tion of Israel. "These words that I command thee this day shall be upon thine heart: and thou [not the minister or the Sunday-school teacher] shalt teach them diligently unto thy children, and shalt talk of them when thou sittest in thine house, and when thou walkest by the way, and when thou liest down and when thou risest up." How little this is done in Christian families to-day may be gathered from President Seelye's recent article in "The Forum," where he urges the utter insufficiency of the domestic teaching of morality and religion as a reason why the State should take the matter in hand. If, therefore, ex-President Porter and President Seelye, and all the other great educators of our time, want to render a signal service to the State, let them unite in earnest and continued efforts to revive the domestic teaching of morality. Let them strive to persuade Christian parents that it is more important for their sons to be honest than to be rich; more important for their daughters to be pure-minded, rational, and womanly than to be fashionable; and there will soon be a wonderful change in the moral tone of society. But so long as men like these stand apart, thundering against the methods of modern science, and representing moral authority as inseparable from supernatural creeds that are daily becoming more difficult of acceptance, so long will a very hurtful degree of uncertainty as to all moral law prevail in the community. The only escape from a situation that really threatens moral anarchy lies in the recognition of the fact that the Universe, as related to man, has lessons to teach; and that these, revealed as truths of reason to the mind and conscience, are not less authoritative than if thundered on affrighted ears from the cloud-wrapped summit of Sinai.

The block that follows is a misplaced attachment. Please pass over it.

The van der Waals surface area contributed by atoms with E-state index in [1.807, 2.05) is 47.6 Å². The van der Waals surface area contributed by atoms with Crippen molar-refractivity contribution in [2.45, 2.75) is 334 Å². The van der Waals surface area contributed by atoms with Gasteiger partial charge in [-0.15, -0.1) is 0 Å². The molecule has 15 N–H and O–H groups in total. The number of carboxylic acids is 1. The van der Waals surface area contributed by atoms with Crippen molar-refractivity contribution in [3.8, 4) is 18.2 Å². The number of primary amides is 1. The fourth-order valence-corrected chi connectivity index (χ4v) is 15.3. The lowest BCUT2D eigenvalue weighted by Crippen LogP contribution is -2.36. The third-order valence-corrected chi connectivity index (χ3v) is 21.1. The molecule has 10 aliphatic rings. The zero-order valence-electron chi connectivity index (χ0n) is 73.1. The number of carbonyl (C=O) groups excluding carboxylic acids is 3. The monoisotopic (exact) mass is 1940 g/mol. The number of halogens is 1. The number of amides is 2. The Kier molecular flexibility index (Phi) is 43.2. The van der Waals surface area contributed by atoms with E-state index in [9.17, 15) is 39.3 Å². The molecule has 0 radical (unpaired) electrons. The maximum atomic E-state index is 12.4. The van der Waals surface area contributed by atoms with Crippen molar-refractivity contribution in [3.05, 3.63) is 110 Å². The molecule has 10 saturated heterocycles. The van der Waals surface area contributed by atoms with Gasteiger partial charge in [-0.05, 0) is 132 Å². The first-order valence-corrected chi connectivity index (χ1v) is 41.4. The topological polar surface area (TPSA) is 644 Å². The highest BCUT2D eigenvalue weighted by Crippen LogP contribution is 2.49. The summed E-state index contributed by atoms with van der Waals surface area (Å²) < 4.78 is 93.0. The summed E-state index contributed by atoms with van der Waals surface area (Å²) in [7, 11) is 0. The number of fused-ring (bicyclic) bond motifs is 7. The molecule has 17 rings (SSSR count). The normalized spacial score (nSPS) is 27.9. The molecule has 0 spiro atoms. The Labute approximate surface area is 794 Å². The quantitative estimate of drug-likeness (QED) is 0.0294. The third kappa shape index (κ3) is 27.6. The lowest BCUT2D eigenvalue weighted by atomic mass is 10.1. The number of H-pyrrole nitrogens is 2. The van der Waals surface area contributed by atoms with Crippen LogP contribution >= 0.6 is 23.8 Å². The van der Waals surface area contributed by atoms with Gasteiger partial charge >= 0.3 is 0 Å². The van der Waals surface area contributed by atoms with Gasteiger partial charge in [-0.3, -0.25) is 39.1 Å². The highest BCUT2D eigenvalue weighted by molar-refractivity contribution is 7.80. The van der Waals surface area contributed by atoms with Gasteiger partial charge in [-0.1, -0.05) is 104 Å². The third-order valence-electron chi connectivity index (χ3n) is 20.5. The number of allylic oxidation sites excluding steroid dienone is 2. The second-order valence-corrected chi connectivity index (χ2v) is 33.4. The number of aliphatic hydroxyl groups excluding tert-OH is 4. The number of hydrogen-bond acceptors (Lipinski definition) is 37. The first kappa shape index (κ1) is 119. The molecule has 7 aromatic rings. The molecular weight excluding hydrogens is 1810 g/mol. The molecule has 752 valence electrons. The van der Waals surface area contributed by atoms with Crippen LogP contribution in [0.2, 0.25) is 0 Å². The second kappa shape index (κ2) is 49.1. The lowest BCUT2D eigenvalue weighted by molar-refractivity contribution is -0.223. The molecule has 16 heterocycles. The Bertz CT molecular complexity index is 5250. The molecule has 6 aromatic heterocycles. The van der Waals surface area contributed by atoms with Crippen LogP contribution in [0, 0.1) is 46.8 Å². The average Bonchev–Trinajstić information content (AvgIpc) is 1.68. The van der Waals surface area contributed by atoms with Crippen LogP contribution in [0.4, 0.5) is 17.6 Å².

|GENIUS AND PRECOCITY.|
Men of Science.—Instances of astounding precocity do not fail us when we leave the more romantic walks of art and letters for the austere region of science. Mathematical genius and original power in physical research have alike been frequently heralded by exceptional boyish endowment.
Among the greatest discoverers we have instances of juvenile distinction. Galileo showed remarkable aptitude from earliest childhood. His favorite pastime was the construction of toy machines. A passion for music did not seduce him from his supreme devotion to mathematics, and by nineteen he was making important discoveries. Tycho Brahe illustrates the same early bent in a slightly different way. His devotion to astronomy had to contend, not with his own, but with